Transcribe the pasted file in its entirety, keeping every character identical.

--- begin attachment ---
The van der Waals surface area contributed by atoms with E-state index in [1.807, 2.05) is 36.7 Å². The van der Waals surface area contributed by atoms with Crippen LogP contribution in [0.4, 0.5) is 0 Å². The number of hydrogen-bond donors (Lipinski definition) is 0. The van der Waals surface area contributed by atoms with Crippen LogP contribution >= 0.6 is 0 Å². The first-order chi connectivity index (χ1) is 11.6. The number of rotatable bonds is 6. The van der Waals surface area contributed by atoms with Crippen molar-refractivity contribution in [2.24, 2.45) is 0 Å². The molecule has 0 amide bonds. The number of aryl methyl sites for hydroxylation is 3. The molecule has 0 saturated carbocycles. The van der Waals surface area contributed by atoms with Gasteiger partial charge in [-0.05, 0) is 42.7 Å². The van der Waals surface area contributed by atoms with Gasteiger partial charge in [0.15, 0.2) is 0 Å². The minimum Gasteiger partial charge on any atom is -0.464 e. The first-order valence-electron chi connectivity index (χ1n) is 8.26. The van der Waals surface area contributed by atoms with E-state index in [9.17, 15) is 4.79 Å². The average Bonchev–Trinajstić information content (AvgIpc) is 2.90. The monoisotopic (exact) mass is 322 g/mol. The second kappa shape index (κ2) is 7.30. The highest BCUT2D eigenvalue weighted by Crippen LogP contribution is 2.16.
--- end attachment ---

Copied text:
The van der Waals surface area contributed by atoms with E-state index in [1.807, 2.05) is 36.7 Å². The van der Waals surface area contributed by atoms with Crippen LogP contribution in [0.4, 0.5) is 0 Å². The number of hydrogen-bond donors (Lipinski definition) is 0. The van der Waals surface area contributed by atoms with Crippen LogP contribution >= 0.6 is 0 Å². The first-order chi connectivity index (χ1) is 11.6. The number of rotatable bonds is 6. The van der Waals surface area contributed by atoms with Crippen molar-refractivity contribution in [2.24, 2.45) is 0 Å². The molecule has 0 amide bonds. The number of aryl methyl sites for hydroxylation is 3. The molecule has 0 saturated carbocycles. The van der Waals surface area contributed by atoms with Gasteiger partial charge in [-0.05, 0) is 42.7 Å². The van der Waals surface area contributed by atoms with Gasteiger partial charge in [0.15, 0.2) is 0 Å². The minimum Gasteiger partial charge on any atom is -0.464 e. The first-order valence-electron chi connectivity index (χ1n) is 8.26. The van der Waals surface area contributed by atoms with E-state index in [9.17, 15) is 4.79 Å². The average Bonchev–Trinajstić information content (AvgIpc) is 2.90. The monoisotopic (exact) mass is 322 g/mol. The second kappa shape index (κ2) is 7.30. The highest BCUT2D eigenvalue weighted by Crippen LogP contribution is 2.16.